I grow my plants mostly indoors by the windows. It's a spacious flat and I'm fortunate in that I also have access to a naturally lit attic space (similar to conservatory type conditions), which has a few plants, and I could expand into further if needed. So they are in a variety of rooms, with windows facing in different directions and having different temperatures.

The plants near the Northeast-facing window are in the kitchen, these receive the least light and (apart from the attic space) are in the least heated room. These probably slow down the most in terms of the winter growth rate, being affected by the light and the temperature. The leaves can turn a little pale too. But they do okay. The other plants are near a Southwest-facing window; they do a little better, continuing to grow through the winter.

In winter I don't worry about plants getting too much sunshine, not much chance of that up here in Scotland!  I have venetian blinds on the Southwest window, but I just leave them open. In summer I need to be more careful, and by default set the blinds so that only slatted sunlight (a bit less than 50%) would get through. If the weather forecast is particularly cloudy then I may open up the blinds, remembering to set them back later.  It's best to err on the side of caution and not overexpose the plants. 

A conservatory: If you have your plants in a conservatory, then a lot will depend on the aspect. In winter they'll probably take as much light as they can get. In summer you need to avoid too much direct midday sun. The best cue is from the plants. Keep your eye on them and if they are suffering it will be quite apparent from their wilting. If you attend to them quickly enough it's unlikely they would suffer any permanent damage and should soon pick up once shaded a bit. A similar story to that for lack of water.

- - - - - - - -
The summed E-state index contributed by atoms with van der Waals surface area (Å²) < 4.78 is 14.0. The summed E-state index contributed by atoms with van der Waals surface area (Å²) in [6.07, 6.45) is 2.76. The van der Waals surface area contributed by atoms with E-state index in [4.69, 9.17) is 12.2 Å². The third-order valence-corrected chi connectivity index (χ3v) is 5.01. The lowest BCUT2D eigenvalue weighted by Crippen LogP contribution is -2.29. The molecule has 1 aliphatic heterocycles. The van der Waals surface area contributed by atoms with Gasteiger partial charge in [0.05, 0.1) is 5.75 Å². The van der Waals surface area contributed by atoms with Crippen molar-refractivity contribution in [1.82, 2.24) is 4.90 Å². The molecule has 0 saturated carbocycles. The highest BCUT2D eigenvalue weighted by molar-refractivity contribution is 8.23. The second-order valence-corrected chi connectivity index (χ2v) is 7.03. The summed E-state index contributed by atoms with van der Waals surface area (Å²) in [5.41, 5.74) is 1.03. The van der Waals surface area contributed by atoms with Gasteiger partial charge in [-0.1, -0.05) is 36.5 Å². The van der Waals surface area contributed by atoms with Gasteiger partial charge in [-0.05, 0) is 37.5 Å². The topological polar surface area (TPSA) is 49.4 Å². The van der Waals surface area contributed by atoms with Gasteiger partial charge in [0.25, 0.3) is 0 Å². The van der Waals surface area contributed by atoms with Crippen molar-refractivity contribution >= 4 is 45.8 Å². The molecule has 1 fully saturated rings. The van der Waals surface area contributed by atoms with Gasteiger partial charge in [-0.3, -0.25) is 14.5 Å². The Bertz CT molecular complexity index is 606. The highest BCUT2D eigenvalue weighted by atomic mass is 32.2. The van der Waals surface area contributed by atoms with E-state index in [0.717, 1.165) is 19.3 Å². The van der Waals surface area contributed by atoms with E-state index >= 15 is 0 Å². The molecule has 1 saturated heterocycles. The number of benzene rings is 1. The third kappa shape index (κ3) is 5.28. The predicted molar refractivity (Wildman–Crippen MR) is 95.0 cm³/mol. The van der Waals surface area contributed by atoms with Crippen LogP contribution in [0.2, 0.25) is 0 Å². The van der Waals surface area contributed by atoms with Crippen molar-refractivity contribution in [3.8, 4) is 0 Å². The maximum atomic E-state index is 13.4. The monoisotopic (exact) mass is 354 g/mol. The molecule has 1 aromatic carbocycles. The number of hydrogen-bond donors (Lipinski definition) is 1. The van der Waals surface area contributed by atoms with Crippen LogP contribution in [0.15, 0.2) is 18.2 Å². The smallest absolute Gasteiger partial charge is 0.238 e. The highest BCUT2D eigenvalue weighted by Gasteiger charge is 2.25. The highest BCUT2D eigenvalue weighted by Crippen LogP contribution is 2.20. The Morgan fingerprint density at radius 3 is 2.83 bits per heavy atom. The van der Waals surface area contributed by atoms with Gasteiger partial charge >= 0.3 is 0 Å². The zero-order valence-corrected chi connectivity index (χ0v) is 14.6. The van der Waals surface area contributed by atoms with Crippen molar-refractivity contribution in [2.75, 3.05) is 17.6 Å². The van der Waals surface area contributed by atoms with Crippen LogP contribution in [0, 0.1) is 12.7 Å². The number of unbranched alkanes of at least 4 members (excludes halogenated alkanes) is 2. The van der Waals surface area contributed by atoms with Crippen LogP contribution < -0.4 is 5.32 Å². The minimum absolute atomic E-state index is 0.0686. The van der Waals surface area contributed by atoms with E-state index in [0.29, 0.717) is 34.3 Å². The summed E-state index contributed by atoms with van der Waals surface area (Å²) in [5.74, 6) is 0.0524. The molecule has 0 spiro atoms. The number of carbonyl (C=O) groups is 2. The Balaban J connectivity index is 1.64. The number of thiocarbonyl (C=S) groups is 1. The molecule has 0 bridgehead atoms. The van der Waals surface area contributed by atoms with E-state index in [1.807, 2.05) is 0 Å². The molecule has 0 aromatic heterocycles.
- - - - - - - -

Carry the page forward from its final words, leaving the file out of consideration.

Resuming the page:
As for the temperature, as I have said, they can withstand the cold, just not freezing. It's unlikely that frost would affect a conservatory if it's connected to the house, but you could use a heater on low setting if it was forecast particularly bitter.

A greenhouse: You would need to be more careful about the temperature in a detached greenhouse. Unless you had some heater connected to a thermostat, winter would probably be a dangerous time. In the summer you’d need to ensure they were not fully exposed to the sun. You may also have more of a problem with pests such as whitefly.

However, taking these factors into consideration, a greenhouse would be an option. The plants can get pretty big during the summer, so a greenhouse could be used if you had limited space indoors.  You could then cut back the plants (‘harvest’ them) before winter, making them smaller so they could be brought indoors.

Heating: A question asked is "Can I / should I keep my plants near a heater?".  The thinking behind this, to protect them from excessive cold and/or to encourage faster growth.  There's reference already made to using heaters to protect from frost.  As to going further with this to encourage faster growth, I don't know.  My plants are all grown at room temperature and my flat is not exactly a hothouse.

One thing I would watch out for using a heater is any drying effect.  It may not be a good idea to have the plant too close to the heat source, for example, sitting on top of a storage heater.  This could have the effect of scorching the plant, drying the air too much in the immediate vicinity.  However, a potential remedy to this, aside from moving the plant, would be to also have a tray of open water close to the heat source.  The heater would have the effect of evaporating the water in the tray at the same time as warming the plant thus keeping the humidity.